British scientists are developing a treatment wherein damaged joints could be rejuvenated by injections of stem cells.
The technique, which is being developed at Manchester University, is likely to be cheaper for the health service, reports The Daily Mail.
Replacement surgery is a complicated and lengthy process and is not successful in every case, and in some cases, the artificial joints usually last for only ten to 15 years, meaning some patients have to be operated on over and over again.
Scientists from Manchester University and Central Manchester NHS Foundation Trust are using the power of embryonic stem cells to turn into other cell types.
They have found the 'recipe' to coax stem cells into quickly transforming into chondrocytes, the cells that go on to produce cartilage.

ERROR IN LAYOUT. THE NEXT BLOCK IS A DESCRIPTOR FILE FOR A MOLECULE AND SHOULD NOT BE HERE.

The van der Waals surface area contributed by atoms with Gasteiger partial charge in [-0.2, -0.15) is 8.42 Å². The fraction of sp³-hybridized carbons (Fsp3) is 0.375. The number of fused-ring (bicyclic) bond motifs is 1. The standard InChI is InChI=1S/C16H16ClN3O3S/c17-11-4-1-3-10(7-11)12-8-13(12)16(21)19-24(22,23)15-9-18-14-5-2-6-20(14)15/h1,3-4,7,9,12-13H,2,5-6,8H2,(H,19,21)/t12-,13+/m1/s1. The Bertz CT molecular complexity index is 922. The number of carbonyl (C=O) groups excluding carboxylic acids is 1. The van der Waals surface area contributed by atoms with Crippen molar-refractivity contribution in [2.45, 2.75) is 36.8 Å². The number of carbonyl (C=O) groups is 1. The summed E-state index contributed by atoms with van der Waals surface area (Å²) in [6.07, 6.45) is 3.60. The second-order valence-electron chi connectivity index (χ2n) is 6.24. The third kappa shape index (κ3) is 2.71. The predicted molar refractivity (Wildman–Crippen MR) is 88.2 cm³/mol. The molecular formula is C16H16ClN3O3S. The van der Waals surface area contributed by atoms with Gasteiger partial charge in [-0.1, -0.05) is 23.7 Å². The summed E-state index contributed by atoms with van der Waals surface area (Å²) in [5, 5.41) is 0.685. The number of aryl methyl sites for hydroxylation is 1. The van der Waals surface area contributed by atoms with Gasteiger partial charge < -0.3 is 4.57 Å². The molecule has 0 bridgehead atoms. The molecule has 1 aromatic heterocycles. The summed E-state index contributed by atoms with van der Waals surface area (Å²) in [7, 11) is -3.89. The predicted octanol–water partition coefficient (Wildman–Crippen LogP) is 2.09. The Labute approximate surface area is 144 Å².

Up to 97 per cent of the cells generated in experiments were chondrocytes, making the technique much more successful than methods tried else where, the journal Nature Biotechnology reports.
"The beauty is that it takes just two weeks in a dish and it gives a high efficiency of cells which have the characteristics of immature chondrocytes," researcher Professor Sue Kimber said.
However, embryonic stem cell therapy is is controversial because they are plucked from an embryo in its first days of life. But researchers say they are easier to work with in the lab and multiply more quickly than stem cells taken from the adult body.
Although much more research is necessary, a stem cell jab for human joints could be available in just a decade.
The treatment may also be suitable for injured sportsmen and women judged to be too young to undergo the trauma of joint replacement surgery and could be beneficial to arthritis sufferers too.